Of far greater significance is the expansion of cane farming operations in Brazil, which place Tereos in a strong position to benefit from any sugar trade liberalisation that may follow on from EU production quota abolition. Tereos now has more than 50% more land under sugar cane than under sugar beet (330,000 ha compared to 210,000 ha).
In terms of market developments, a number of trends can be identified. First, there has been investment in, or joint ventures established with, companies in sugar-deficit areas of the EU, with the aim of positioning Tereos to supply these deficit markets (Spain) or meet growing demand (Romania), either through expanding local production, as is the case in Romania, or distributing Tereos sugar produced within the broader corporate group, as is the case in Spain.
A second trend is market expansion in competition with established monopolistic/oligopolistic suppliers, in markets where established companies are facing difficulties. This trend is most notable in the UK, where in September 2013 Tereos “aggressively” sought to gain market share as annual industrial sugar supply contract negotiations got under way. (13) However, it was unclear whether this was a permanent long-term strategy or simply a tactical move to take advantage of short-term market opportunities.
Overall, with the prospect of a contraction in EU demand for sugar in the coming years, the main focus of interest for Tereos is in developing its sugar and cereals-related activities in Asia, where demand for sugar and cereal-based products is rapidly growing. This represents the major focus for Tereos activities, beyond the consolidation of its market position on EU sugar and cereals markets in the interests of its farmer/shareholders and associated cooperative allies in the cereals sector.
Tereos is seen as being well placed to grow its presence in the EU sugar market following quota abolition. This is in part linked to the scope for yield and productivity improvements in newly acquired facilities in Romania, and in part linked to the high beet yields around its French factories and the strategic partnerships established to give the company access to deficit markets.
Link to ACP sugar sectors
Tereos has two main areas of corporate engagement in ACP sugar production, first through its acquisition in 2006 of a 67% shareholding in the Companhia de Sena in Mozambique (14) and, second, through its 30% shareholding in the Tanganyika Plantation Company (TPC), following the acquisition in 2010 of the Quartier Français Group.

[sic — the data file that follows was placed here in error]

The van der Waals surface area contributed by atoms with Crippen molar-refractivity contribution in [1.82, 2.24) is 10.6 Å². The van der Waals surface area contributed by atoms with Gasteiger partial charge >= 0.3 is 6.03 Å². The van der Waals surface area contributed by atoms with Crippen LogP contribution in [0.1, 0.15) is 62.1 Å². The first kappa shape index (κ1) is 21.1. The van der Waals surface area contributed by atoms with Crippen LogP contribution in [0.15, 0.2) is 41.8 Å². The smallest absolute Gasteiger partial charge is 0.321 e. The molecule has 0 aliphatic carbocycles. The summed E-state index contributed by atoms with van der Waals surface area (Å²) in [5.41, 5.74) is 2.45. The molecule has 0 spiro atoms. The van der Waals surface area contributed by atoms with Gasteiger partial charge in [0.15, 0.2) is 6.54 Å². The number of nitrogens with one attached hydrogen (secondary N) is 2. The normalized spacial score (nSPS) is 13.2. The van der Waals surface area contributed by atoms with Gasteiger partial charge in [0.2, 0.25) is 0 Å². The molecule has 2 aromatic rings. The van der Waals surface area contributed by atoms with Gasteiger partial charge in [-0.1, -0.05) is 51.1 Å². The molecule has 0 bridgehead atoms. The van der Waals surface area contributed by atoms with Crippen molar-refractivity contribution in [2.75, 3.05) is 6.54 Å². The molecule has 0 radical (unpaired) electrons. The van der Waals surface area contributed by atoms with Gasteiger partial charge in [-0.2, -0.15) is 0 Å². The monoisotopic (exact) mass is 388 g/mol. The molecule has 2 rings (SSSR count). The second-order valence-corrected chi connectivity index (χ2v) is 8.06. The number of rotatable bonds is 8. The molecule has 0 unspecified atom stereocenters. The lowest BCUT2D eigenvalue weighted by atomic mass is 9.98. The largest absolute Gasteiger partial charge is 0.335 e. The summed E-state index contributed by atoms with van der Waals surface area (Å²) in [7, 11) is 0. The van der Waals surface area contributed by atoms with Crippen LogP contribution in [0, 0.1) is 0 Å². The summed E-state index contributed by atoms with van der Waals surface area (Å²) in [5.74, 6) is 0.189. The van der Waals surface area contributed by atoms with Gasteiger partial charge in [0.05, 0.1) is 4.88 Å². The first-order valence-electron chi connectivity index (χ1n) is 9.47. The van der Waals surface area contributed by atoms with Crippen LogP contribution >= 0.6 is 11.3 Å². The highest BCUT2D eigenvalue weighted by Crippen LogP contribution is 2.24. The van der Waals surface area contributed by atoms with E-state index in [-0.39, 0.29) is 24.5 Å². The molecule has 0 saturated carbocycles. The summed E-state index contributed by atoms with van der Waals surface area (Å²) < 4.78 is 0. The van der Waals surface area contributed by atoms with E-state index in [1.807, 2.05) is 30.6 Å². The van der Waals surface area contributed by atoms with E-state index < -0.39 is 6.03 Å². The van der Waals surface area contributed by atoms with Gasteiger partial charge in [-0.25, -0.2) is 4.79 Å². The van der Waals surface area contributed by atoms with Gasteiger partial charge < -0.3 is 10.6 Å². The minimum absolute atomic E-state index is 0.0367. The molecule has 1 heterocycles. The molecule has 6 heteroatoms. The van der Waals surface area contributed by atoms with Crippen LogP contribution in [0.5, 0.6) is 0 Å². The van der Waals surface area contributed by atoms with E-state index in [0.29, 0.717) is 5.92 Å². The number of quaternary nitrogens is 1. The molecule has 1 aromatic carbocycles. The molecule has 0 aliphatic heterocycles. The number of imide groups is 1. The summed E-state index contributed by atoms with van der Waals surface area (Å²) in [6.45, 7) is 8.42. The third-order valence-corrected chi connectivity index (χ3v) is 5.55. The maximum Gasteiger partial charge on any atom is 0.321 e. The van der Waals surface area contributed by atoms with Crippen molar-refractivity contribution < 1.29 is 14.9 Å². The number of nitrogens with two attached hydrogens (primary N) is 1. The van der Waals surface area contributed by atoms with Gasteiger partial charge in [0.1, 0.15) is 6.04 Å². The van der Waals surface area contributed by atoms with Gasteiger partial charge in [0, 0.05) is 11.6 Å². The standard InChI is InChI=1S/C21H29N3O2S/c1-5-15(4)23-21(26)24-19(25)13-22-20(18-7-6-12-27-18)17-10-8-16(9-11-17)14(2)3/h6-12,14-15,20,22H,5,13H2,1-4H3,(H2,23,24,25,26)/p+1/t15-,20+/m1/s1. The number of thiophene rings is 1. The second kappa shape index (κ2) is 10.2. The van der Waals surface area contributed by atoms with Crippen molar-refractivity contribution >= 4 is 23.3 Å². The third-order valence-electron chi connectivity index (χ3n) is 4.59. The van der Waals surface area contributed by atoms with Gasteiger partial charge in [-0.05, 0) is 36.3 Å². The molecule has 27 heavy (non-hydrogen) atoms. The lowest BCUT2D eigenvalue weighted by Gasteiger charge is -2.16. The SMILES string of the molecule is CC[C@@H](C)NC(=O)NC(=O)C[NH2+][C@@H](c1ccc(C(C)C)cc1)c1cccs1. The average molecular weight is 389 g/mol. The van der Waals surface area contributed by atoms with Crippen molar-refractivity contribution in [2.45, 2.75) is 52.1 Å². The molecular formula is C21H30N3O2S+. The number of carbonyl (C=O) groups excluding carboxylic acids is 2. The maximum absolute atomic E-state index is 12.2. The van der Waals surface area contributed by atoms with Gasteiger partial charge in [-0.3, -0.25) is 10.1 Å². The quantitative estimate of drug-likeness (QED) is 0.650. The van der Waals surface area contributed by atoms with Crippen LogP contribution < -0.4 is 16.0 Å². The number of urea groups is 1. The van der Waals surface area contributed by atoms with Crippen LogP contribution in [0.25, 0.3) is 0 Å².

Through its operations in both Mozambique and Tanzania, Tereos is in partnership with the Mauritian sugar company, Alteo Ltd (which brought together Deep River Beau Champ Ltd and Flacq United Estates Ltd, producers of 160,000 tonnes of sugar in Mauritius). According to International Sugar Organization (ISO) reports, TPC has “already completed a substantial part of [its] rehabilitation and capacity expansion plans” (15), with production of 90,000 tonnes of sugar. Any further Investment in expanding sugar production capacity in Tanzania is likely to be focused on serving the sugar-deficit East African Community (EAC) market, possibly in tandem with refining operations in Mauritius.
In Mozambique, the Companhia de Sena operates the Marromeu sugar estate and mill, with an installed capacity of 100,000 tonnes of sugar production. However, according to reports from the AIM Mozambican state news agency, production in 2012 was only 75,000 tonnes, falling to 50,000 tonnes in 2013. The Companhia de Sena plans to resume sugar production from 2015 at Luabo, in the Chinde district on the north bank of the Zambezi, with the investment of some US$300 million in “installation of entirely new state-of-the-art machinery”. (16) This is consistent with the plans of Alteo Ltd to expand the company’s annual sugar production outside Mauritius to 400,000 tonnes. (15)
Issues and prospects
Since 2011, Tereos has generated the bulk of its revenues from beyond its French beet sugar operations. However, the company has only a limited production and trade interest in ACP sugar sectors. The raw cane sugar refining operations of Tereos are primarily focused on its operations in Réunion.
The primary overseas raw cane sugar interests of Tereos are in Brazil, giving Tereos a major stake in any liberalisation of the EU’s general sugar import regime. Brazil is already the principal supplier of raw cane sugar to the EU market under the CXL import arrangement. (17) This suggests that Tereos has little interest in expanding its refining of ACP raw cane sugar beyond its limited operations in Mozambique and Tanzania. Even here, it seems likely that refining operations would be carried out in Mauritius with Alteo Ltd, the Tereos partner in these two countries. The refined sugar thus produced might well then be directed towards regional African markets or other Indian Ocean rim markets.
For Tereos, the EU market appears to be an unlikely destination for the output of expanded sugar production operations in either Mozambique or Tanzania.